Pennine Waterways News

Monday 28 December 2015

Calder and Hebble flood havoc

Stranded boat between Elland and Brighouse

Flooding in the Calder Valley has once again caused havoc and disruption. Heavy rain over the Christmas weekend, falling onto the already saturated hills and moors, quickly ran down into the river valley, overflowing into the Rochdale Canal and the Calder & Hebble Navigation.

On Boxing Day the streets in the middle of Hebden Bridge were waist-deep in water. Several boats on the Rochdale Canal were swept from their moorings, with one left high and dry across the canal.

As the water surged downstream it brought havoc to the Calder & Hebble Navigation between Elland and Brighouse. A number of boats were swept up onto the bank while four others were totally submerged. The towpath and part of the arch of Crowther Bridge, near Cromwell Lock, were washed away.

Crowther Bridge

Two teams from River Canal Rescue have been in the area and have re-floated two of the sunken boats. They were hoping to refloat the other two today before looking at how the stranded boats might be retrieved. They urge boaters affected to raise an insurance claim and to act quickly to mitigate the cost of the claim.

Sunken boat between Elland and Brighouse

One of the stranded boats at Elland

These photographs are from River Canal Rescue. More photographs of the problems between Elland and Brighouse can be seen on River Canal Rescue's Facebook page.
Contact information for River Canal Rescue can be found on their website.

Friday 4 September 2015

Restricted passage at Lock 19w, Huddersfield Narrow Canal

Boaters intending to use the Huddersfield Narrow Canal face yet another problem, this time with restricted passage times at Lock 19w.

A cavity described as a 'sinkhole' has appeared on the lockside of Lock 19w at Friezland in Saddleworth. Presumably this has been caused by water leaking out of the lock chamber eroding the ground at the side of the lock.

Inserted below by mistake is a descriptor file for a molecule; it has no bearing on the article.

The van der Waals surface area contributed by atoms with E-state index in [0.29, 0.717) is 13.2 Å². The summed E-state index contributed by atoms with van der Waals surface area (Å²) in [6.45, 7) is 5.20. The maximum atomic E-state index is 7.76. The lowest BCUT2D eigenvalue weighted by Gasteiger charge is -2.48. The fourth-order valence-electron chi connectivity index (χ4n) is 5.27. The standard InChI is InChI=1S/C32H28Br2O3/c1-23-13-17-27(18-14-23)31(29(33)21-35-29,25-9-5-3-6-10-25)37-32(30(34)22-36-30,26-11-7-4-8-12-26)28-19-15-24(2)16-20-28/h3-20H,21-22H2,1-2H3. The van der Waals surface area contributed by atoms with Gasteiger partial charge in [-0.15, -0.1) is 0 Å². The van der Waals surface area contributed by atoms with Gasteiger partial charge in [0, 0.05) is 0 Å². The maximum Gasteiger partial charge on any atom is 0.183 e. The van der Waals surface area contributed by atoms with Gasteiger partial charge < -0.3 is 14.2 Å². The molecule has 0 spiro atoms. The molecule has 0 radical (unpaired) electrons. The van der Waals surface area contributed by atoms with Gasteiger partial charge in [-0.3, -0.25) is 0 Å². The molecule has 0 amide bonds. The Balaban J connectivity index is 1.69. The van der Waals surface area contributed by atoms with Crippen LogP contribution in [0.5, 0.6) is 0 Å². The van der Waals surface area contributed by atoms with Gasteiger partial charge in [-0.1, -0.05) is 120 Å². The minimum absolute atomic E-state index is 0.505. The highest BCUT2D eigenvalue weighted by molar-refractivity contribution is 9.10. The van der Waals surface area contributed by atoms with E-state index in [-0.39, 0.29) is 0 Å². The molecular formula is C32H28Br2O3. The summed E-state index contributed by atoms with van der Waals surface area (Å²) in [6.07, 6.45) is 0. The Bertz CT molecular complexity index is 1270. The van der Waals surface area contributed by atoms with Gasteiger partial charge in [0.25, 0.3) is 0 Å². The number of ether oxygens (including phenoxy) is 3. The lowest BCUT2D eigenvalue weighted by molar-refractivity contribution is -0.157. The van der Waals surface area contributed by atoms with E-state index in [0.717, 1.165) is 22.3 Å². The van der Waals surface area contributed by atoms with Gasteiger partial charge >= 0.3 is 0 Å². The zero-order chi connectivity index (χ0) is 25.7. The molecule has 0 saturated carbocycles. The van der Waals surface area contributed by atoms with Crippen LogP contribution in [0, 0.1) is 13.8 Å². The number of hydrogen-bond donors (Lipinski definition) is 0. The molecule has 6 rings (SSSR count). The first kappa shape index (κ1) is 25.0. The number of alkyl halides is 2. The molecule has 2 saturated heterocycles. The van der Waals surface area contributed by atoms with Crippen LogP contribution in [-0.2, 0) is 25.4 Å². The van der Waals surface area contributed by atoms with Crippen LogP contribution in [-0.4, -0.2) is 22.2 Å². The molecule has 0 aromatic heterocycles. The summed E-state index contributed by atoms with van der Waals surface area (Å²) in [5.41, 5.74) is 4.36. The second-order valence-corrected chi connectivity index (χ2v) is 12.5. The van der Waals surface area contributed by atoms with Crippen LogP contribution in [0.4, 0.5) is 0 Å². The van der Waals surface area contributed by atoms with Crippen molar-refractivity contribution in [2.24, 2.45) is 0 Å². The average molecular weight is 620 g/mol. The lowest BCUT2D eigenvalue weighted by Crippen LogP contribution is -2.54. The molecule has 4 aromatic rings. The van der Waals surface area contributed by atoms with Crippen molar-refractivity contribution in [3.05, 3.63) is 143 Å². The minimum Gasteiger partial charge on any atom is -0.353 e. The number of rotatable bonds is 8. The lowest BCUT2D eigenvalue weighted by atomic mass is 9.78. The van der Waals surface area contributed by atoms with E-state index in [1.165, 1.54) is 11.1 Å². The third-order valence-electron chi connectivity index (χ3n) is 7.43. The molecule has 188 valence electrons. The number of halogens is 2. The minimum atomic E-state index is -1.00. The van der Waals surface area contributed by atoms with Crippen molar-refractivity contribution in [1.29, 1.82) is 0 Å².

The Canal and River Trust's contractors will start work on grouting the cavity next week. The work is expected to take three weeks.

Between Monday 7th September and Friday 26th September boat passage through Lock 19w will be restricted to:
* Before 8.00 am
* Between 1.00 and 2.00 pm
* After 4.30 pm

Boaters would be advised to moor above Lock 21w or below Lock 15w if arriving early and should not attempt to moor in the short, shallow pound below Lock 19w. About 25 minutes should be allowed from above Lock 21w or about 45 minutes from below Lock 15w, depending on crew.

Lock 19w, Royal George Highest Lock at Friezland, Saddleworth.

Saturday 29 August 2015

Problems with locks on Huddersfield Narrow

Boaters navigating the Huddersfield Narrow Canal are facing delays with stoppages arising at two locks on the west side of the canal.

At Lock 26w on the Diggle flight a wooden head gate cill has been damaged by a boat passing over it when the water levels were too low. This is the wooden block on the floor of the canal that abuts the head gate to form a watertight seal. The damage is 'substantial' and the cill cannot be simply fixed. Scaffold access into the lock will be required and, once in place, the repair may take a few days to complete. CRT will issue an update on Tuesday with a timetable for the repair.

Meanwhile at Lock 10w near Millbrook a quoin has failed. This forms a watertight seal at the side of the gate. An attempted repair this morning was unsuccessful. CRT will issue an update on Tuesday with a timetable for the repair.

These problems have arisen just after a safety problem in Standedge Tunnel has been resolved.

Update Wednesday 2nd September:
In addition to the problems above, a cill has failed at Lock 8w near Millbrook. A repair was attempted yesterday but was unsuccessful. It is hoped that the repair can be completed today (2nd September).

This has delayed repairs to the quoin at Lock 10w. It is hoped that repairs to Lock 10w will be completed tomorrow (3rd September).

The repair team will move on to Lock 26w on Friday, when scaffolding is installed. It is hoped to complete the repairs at Lock 26w by Saturday afternoon.

Update Wednesday 2nd September, 3.30 pm:
The repair to Lock 8w is complete and the lock is now open to navigation. Boaters should note that they cannot proceed beyond Grove Road Services (above Lock 8w) as there is still a stoppage at Lock 10w.

Update Thursday 3rd September, 2.30 pm:
The repair to the quoin has now been completed,and the navigation through Lock 10w is now open.